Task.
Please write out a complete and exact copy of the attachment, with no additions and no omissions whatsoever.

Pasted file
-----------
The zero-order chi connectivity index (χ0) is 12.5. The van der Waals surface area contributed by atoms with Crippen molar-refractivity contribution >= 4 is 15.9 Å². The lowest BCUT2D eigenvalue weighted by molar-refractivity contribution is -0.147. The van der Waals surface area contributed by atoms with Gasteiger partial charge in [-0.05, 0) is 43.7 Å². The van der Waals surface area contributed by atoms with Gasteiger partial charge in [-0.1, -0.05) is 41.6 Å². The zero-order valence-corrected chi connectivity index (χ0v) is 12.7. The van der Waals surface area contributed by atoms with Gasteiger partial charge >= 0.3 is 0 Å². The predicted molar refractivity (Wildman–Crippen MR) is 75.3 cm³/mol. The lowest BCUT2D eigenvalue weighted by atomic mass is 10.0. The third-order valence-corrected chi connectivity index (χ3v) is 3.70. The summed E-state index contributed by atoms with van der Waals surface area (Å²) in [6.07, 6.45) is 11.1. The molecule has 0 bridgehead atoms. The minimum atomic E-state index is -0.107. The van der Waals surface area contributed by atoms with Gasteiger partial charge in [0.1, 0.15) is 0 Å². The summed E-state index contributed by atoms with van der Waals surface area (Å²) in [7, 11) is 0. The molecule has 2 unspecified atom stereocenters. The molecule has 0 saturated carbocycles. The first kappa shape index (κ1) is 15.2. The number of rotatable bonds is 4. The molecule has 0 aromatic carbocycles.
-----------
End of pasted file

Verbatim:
The zero-order chi connectivity index (χ0) is 12.5. The van der Waals surface area contributed by atoms with Crippen molar-refractivity contribution >= 4 is 15.9 Å². The lowest BCUT2D eigenvalue weighted by molar-refractivity contribution is -0.147. The van der Waals surface area contributed by atoms with Gasteiger partial charge in [-0.05, 0) is 43.7 Å². The van der Waals surface area contributed by atoms with Gasteiger partial charge in [-0.1, -0.05) is 41.6 Å². The zero-order valence-corrected chi connectivity index (χ0v) is 12.7. The van der Waals surface area contributed by atoms with Gasteiger partial charge >= 0.3 is 0 Å². The predicted molar refractivity (Wildman–Crippen MR) is 75.3 cm³/mol. The lowest BCUT2D eigenvalue weighted by atomic mass is 10.0. The third-order valence-corrected chi connectivity index (χ3v) is 3.70. The summed E-state index contributed by atoms with van der Waals surface area (Å²) in [6.07, 6.45) is 11.1. The molecule has 0 bridgehead atoms. The minimum atomic E-state index is -0.107. The van der Waals surface area contributed by atoms with Gasteiger partial charge in [0.1, 0.15) is 0 Å². The summed E-state index contributed by atoms with van der Waals surface area (Å²) in [7, 11) is 0. The molecule has 2 unspecified atom stereocenters. The molecule has 0 saturated carbocycles. The first kappa shape index (κ1) is 15.2. The number of rotatable bonds is 4. The molecule has 0 aromatic carbocycles.